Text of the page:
By William Patrick | Florida Watchdog
TALLAHASSEE, Fla. — Gov. Rick Scott is taking a victory lap over an announcement of tax incentives by behemoth Northrop Grumman, which pledges new investment at Melbourne International Airport.
GREAT SCOTT: Florida lands a huge business deal, but taxpayer afforded incentives aren’t mentioned during the celebration.
But Scott isn’t saying much about the millions of dollars in taxpayer giveaways that helped grease the slide for the aerospace company to expand in a state with low taxes and numerous business advantages.
“This is a huge victory for families on the Space Coast,” Scott said in a statement.
“We’ve worked to grow jobs and opportunities for Florida families by cutting taxes, paying down debt and cutting government waste — and this announcement is a testament to our success in creating an opportunity economy.”
The plan was reportedly two-years in the making, with key aspects kept secret from the public. Thursday, Northrop Grumman was revealed as the mystery firm behind what was previously known as Project Magellan.
The plan calls for a $500 million capital investment that could create up to 1,800 jobs in Brevard County.
“We are extremely appreciative of the support we’ve received from the state of Florida and the local community in our continuing effort to drive our affordability and competitive position,” said Tom Vice, Northrop Grumman’s corporate vice president and president of Aerospace Systems.
Watchdog.org contacted the firm with questions about the incentives, whether Floridians would receive preference in hiring and what states Northrop Grumman considered. We did not receive a return response.
Northrop Grumman will receive $20.8 million in incentives, courtesy of state taxpayers. The firm cleared more than $2.1 billion in profit last year, according to its annual financial report.
Northrop Grumman is also almost entirely dependent on the U.S. government, which accounted for 86 percent of the company’s $25 billion in sales last year.
“We depend heavily on a single customer, the U.S. Government, for a substantial portion of our business,” the company states in its 2013 annual report.
Watchdog.org contacted Enterprise Florida Inc., the state government’s chief economic development agency, for a breakdown of the incentives. The information won’t be public for another six-months, a spokesman said in an email.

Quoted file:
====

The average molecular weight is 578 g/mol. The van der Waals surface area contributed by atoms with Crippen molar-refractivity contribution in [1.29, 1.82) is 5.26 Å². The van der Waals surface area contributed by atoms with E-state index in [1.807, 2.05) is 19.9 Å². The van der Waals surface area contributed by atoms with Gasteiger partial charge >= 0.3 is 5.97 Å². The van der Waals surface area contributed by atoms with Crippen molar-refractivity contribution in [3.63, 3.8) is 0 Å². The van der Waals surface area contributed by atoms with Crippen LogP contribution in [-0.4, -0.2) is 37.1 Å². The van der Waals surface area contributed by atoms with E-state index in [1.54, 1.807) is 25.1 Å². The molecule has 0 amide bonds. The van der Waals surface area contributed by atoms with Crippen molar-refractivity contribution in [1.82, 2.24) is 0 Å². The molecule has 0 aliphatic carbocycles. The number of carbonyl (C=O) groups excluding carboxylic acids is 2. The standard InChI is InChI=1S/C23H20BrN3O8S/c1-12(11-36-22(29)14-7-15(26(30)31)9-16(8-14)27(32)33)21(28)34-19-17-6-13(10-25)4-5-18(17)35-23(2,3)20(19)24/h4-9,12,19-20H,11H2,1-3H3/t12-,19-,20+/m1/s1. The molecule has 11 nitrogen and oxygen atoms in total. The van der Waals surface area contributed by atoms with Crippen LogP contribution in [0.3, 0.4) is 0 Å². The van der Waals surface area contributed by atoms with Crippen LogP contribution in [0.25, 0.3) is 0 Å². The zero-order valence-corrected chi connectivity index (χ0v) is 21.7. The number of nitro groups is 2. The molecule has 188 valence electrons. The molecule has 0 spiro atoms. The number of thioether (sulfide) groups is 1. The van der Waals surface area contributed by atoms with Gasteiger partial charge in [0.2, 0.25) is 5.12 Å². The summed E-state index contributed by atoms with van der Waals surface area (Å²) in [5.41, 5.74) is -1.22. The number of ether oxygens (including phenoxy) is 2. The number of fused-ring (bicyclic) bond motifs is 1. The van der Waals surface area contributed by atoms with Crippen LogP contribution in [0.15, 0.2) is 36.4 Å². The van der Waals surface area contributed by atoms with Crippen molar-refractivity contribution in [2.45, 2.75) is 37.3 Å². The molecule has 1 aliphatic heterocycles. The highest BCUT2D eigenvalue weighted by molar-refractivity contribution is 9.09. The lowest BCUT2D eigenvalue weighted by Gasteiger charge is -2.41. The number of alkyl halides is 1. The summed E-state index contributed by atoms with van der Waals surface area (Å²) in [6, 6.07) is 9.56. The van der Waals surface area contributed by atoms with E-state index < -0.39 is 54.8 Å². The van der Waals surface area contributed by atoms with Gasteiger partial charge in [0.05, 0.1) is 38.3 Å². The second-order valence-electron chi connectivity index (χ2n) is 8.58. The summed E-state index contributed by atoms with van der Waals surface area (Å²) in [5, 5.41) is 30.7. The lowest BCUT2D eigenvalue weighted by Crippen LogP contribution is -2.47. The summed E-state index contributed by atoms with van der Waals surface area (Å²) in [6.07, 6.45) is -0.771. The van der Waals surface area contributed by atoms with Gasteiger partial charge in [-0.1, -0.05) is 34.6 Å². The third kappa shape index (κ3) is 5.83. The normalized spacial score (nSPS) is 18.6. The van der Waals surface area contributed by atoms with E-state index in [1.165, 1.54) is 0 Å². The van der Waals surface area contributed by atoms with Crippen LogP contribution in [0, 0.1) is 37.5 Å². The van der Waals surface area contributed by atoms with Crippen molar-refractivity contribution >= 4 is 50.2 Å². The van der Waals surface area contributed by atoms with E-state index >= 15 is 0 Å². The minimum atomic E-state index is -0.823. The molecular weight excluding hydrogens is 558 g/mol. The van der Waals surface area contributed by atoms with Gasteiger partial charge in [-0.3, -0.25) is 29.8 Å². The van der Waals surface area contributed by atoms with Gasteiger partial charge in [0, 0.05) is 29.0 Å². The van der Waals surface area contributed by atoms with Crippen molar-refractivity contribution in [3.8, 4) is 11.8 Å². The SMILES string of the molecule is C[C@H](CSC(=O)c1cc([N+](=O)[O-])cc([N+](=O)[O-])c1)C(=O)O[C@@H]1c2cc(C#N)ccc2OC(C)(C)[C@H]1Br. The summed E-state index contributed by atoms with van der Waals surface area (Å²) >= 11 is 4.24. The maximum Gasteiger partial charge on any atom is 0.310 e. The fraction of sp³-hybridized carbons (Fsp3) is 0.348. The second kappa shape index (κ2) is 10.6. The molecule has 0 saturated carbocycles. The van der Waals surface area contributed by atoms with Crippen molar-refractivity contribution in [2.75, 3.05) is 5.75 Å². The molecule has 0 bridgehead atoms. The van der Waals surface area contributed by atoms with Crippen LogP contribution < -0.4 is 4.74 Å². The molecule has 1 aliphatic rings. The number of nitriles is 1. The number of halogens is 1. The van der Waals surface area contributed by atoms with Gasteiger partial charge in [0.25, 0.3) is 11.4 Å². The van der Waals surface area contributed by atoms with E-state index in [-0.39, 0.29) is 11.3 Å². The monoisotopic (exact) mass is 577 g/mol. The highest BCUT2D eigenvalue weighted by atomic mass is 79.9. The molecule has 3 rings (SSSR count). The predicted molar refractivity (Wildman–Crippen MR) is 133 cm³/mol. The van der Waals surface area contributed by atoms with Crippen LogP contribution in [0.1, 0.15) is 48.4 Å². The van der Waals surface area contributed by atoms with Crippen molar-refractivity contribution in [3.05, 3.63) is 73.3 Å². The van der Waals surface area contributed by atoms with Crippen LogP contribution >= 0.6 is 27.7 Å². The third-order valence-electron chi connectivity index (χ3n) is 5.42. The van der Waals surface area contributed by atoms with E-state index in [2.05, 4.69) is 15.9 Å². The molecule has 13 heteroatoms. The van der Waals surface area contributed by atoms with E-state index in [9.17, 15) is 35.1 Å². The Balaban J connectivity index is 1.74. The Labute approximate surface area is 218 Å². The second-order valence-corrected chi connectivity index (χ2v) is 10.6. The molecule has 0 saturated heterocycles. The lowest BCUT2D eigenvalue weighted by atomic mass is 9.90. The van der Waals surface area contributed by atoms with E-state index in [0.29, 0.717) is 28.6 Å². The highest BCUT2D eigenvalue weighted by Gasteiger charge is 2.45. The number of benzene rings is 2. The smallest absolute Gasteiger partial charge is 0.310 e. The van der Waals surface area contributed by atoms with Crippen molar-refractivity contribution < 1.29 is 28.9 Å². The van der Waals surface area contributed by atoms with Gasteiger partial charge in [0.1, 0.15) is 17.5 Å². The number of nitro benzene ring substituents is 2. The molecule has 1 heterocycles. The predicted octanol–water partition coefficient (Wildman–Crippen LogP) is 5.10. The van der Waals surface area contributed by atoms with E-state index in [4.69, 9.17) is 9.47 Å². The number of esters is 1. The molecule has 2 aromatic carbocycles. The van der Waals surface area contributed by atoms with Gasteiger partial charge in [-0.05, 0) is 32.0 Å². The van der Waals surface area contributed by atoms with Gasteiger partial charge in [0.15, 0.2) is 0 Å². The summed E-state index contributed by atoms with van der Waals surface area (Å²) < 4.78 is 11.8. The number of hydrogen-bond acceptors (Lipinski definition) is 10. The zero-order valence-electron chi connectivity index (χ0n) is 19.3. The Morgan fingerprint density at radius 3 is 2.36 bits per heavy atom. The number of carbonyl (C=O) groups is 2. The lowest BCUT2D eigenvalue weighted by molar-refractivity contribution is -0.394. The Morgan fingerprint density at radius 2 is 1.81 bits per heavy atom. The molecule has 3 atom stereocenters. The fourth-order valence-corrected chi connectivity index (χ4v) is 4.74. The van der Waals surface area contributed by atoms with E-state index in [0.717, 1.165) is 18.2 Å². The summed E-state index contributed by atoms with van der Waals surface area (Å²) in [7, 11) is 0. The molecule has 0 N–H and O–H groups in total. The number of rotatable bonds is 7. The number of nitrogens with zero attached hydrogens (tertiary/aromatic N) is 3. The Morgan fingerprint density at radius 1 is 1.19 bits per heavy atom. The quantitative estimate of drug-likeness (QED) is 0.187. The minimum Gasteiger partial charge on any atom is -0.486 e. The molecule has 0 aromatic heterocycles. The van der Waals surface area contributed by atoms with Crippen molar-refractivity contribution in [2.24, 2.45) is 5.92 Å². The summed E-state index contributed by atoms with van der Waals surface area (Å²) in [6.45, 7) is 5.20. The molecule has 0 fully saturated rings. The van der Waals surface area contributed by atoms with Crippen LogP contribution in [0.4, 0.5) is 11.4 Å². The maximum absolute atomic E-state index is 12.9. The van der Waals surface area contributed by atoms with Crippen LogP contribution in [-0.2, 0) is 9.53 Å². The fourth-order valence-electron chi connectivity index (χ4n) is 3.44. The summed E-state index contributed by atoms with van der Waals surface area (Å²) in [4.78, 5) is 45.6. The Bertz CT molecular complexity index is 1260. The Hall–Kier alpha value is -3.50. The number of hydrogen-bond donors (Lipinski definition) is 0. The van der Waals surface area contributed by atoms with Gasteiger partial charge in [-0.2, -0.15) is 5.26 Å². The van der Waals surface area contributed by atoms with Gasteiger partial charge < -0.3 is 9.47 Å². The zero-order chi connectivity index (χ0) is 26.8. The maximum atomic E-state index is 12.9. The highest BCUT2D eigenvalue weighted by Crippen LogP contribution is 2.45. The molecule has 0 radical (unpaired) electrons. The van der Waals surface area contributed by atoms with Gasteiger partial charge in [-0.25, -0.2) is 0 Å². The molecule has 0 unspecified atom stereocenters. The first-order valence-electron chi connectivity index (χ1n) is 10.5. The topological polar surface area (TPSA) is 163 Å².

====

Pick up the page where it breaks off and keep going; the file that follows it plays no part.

“Per state statute, we cannot provide any details relating to state incentives for the Northrop Grumman project announced (Thursday). The confidentiality period for additional project details will expire 180 days after the final project order is signed with the state.”
Open government advocates have long cried foul when it comes to secret dealings between the state government and private businesses. The Scott administration and the Florida Legislature have a history of keeping such secrets.
“The Legislature allows secret taxpayer-funded contracts, which makes it difficult for the public to follow the money,” said Dan Krassner, executive director of the nonpartisan research institute and government watchdog, Integrity Florida.
“There should be more accountability for job results and disclosure of where our dollars are going. Deals like this hide too much from taxpayers and go against Florida’s open-government tradition.”
Scott’s statement, the same offered by Enterprise Florida, thanks Brevard County, which approved a $205,000 incentive; the city of Melbourne; the Economic Development Commission of Florida’s Space Coast; Florida Power and Light; Space Florida, Career Source Florida, which is offering Northrop Grumman reimbursement grants for employee training; the Florida Department of Transportation; and the Florida Department of Economic Opportunity.
Contact William Patrick at email@example.com